“I hope we don’t get shot,” I thought aloud as our boots crackled through cherry-tangerine foliage deep in the forest behind Jesse Hines' house. We had planned on a rendezvous in the water at Avalon Pier, but after the table-flat Atlantic meekly greeted us on an autumn afternoon, our agenda transformed into something equally representative of the Outer Banks—just in a different vein of outdoor recreation. Jesse Hines, my host, who stands about 5' 9" with blue eyes, a square jaw, and a glue-on grin, and his wife, Whitney, suggested we take a jaunt through the woods. After clacking a canoe through water-moccasin mangled canals, guessing at the history of a ramshackle barn along the trail, and yanking our waders through the hungry Carolina mud, we continued to sift across the remains of a crispy day on the East Coast. But Hines' mention of hunters in the vicinity had us a bit unnerved.
A pissed-off guy in the woods with a gun – that’s the last thing I expected to encounter on a surf trip to the Outer Banks.
“I’d be more worried if I hadn’t worn my bright-red hat,” Whitney gloated with a smile as our feet carried us deeper into the wood. “Mickey, you and Jesse blend right in; you should cough or something so you sound more human.”
Two coughs and five crunchy paces through the Maritime Forest later, a boy with a rifle stared down at us from his perch. The hunter’s disgusted look said it all: It was deer season and we had interfered with his carefully executed preparations.
“I didn’t know it started so early,” Whitney pleaded. “How often do you come out here so I’ll know when it's safer to walk?”
"We come every day – mos’ all day, 'cep Sunday, cuz ya can't hunt on Sunday," the boy replied, despondent. Peeved that our clumsy tramplings had dashed his hopes of spotting a buck, he added, "There's another guy settin' up in a stand a little farther up the path, so I'd be careful. He might be pissed."
A pissed-off guy in the woods with a gun – that’s the last thing I expected to encounter on a surf trip to the Outer Banks. But when you're spending time with Jesse Hines, it's not an uncommon sight, but nevertheless one I had to wrap my head around to appreciate.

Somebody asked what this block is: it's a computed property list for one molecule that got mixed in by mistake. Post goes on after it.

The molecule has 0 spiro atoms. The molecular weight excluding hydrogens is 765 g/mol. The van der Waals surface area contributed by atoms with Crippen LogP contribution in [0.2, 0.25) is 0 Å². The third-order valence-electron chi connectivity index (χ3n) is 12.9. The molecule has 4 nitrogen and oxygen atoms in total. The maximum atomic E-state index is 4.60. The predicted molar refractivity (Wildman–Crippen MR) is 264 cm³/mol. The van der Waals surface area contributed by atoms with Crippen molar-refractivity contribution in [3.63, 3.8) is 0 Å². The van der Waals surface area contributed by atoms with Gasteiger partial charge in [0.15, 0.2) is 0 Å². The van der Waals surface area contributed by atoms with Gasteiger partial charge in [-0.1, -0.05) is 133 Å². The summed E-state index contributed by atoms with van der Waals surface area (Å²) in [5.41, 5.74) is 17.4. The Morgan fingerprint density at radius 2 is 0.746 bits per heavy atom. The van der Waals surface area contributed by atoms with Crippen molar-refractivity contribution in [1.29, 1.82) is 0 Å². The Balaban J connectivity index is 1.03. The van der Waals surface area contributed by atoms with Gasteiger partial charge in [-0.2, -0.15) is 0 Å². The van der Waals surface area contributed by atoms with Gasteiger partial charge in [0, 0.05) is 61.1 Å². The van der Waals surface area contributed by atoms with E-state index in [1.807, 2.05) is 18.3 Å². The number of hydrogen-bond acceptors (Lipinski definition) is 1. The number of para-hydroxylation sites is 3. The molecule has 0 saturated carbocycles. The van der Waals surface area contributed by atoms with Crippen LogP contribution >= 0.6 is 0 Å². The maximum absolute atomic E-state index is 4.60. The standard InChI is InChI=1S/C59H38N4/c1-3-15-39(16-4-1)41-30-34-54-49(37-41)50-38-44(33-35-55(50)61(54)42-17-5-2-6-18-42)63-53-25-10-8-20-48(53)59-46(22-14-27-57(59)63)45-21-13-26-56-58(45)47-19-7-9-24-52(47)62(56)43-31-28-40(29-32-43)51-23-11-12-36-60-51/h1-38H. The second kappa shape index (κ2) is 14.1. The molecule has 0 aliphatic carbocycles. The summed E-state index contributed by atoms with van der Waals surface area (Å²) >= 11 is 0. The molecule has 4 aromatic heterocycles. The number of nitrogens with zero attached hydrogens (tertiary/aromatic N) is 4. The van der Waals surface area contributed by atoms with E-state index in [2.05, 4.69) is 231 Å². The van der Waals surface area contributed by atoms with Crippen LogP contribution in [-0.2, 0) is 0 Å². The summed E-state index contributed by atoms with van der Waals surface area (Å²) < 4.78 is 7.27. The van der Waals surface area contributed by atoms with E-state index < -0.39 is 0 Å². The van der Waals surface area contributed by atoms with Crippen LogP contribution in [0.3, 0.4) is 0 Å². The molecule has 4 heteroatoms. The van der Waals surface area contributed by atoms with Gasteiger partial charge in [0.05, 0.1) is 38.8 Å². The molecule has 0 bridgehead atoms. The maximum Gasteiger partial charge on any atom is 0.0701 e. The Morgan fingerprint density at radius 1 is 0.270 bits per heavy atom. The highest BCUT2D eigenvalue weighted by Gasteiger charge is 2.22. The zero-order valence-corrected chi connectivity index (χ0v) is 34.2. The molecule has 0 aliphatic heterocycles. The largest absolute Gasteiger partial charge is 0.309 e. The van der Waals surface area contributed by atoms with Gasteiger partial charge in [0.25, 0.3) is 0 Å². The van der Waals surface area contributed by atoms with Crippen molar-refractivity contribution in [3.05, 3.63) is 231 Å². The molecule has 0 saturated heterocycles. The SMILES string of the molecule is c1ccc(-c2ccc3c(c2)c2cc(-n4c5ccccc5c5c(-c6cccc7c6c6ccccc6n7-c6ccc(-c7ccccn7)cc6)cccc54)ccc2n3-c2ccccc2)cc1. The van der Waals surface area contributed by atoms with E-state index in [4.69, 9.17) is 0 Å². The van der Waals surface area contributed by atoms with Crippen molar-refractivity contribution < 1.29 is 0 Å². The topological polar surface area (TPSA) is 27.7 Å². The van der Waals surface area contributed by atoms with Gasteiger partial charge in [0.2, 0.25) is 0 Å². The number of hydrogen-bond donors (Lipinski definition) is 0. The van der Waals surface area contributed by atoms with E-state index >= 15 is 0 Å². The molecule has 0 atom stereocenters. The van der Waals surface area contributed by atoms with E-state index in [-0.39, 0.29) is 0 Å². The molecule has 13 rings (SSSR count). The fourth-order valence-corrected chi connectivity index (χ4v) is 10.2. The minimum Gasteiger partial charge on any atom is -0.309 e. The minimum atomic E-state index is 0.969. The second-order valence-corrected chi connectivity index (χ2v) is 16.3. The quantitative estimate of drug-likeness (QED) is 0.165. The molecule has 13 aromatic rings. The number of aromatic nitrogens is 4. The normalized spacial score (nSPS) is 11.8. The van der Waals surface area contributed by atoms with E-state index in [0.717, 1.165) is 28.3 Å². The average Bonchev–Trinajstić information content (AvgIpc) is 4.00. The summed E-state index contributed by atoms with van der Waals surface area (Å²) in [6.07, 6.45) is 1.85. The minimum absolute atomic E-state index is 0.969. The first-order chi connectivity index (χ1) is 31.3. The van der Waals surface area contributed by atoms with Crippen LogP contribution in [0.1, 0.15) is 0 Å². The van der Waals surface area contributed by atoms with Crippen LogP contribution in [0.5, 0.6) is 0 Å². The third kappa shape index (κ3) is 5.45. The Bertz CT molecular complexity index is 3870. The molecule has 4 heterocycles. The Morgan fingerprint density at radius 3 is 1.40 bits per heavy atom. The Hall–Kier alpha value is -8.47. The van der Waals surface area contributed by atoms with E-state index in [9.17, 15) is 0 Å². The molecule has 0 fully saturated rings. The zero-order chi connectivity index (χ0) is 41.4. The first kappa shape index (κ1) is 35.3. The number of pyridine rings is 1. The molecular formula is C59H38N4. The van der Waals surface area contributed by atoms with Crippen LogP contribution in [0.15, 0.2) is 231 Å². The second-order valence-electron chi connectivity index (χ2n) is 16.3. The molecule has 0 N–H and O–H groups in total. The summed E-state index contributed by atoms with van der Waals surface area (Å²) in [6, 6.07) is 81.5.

"All day, every day," I marveled as Jesse cleared a thorn-spattered vine from our path. "Sitting on a bucket in a tree with a gun—that's commitment."
"I guess that's what they think of us," chimed in Mickey McCarthy, a cheerful character long reputed as one of the Outer Banks' most prolific photographers. A pant's rustle later, McCarthy summoned his best mock-hunter voice, which rang guttural and sarcastic, "Look at them! They just sit on surfboards in the water all day long…don't they get cold out there? What a waste of time." His impression faded and a more sincere voice returned. "I guess surfing is our hunting."
Mickey's a squat fellow, eager for adventure and enthused with a childlike alacrity about the run of swell that licked the Barrier Islands this fall. Hines purports that McCarthy has documented every bump of note for the last 30 years. "He's kind of a legend around here," Hines said with a smile.
The four of us crept our way back home as the salt-spiked air chilled with the dropping sun. We soon found ourselves seated in Billy Diggs' living room, sharing a home-cooked meal of steak, sweet potatoes, and apple pie. These gatherings occur quite frequently as Diggs serves as the steward of Hines' community. After the local pastor offered a pre-meal prayer, the majority of influential characters in the Outer Banks surf scene (including Noah Snyder, Lynn Shell, and a host of groms) swapped stories and opinions about the essence of Outer Banks surfing. Consensus seemed omnipresent in this intimate but influential surf community, and as the surf family clanked plates, praised the "World-Famous Diggs Steak," and relived quintessential island moments, I began to suspect that no shortage of legend drips from the Outer Banks. Its essence bears a striking resemblance to our ramble through the woods: It's natural. It's Southern. And it's also a bit dangerous. Here's what I mean:
In the beginning there was forest. North Carolina once enjoyed a more expansive presence until melting glaciers caused a drastic rise in sea level. The melting ice clawed through the land and scraped troughs on the Eastern Seaboard of the state, which left a brackish valley known as "The Sound" to the west and shaved nearly 70 miles of land from the eastern side of the coast. As a result, a 120-mile sliver of surviving dunes and wetlands pokes its nose up proudly as an imminent tombstone from the "Graveyard of the Atlantic."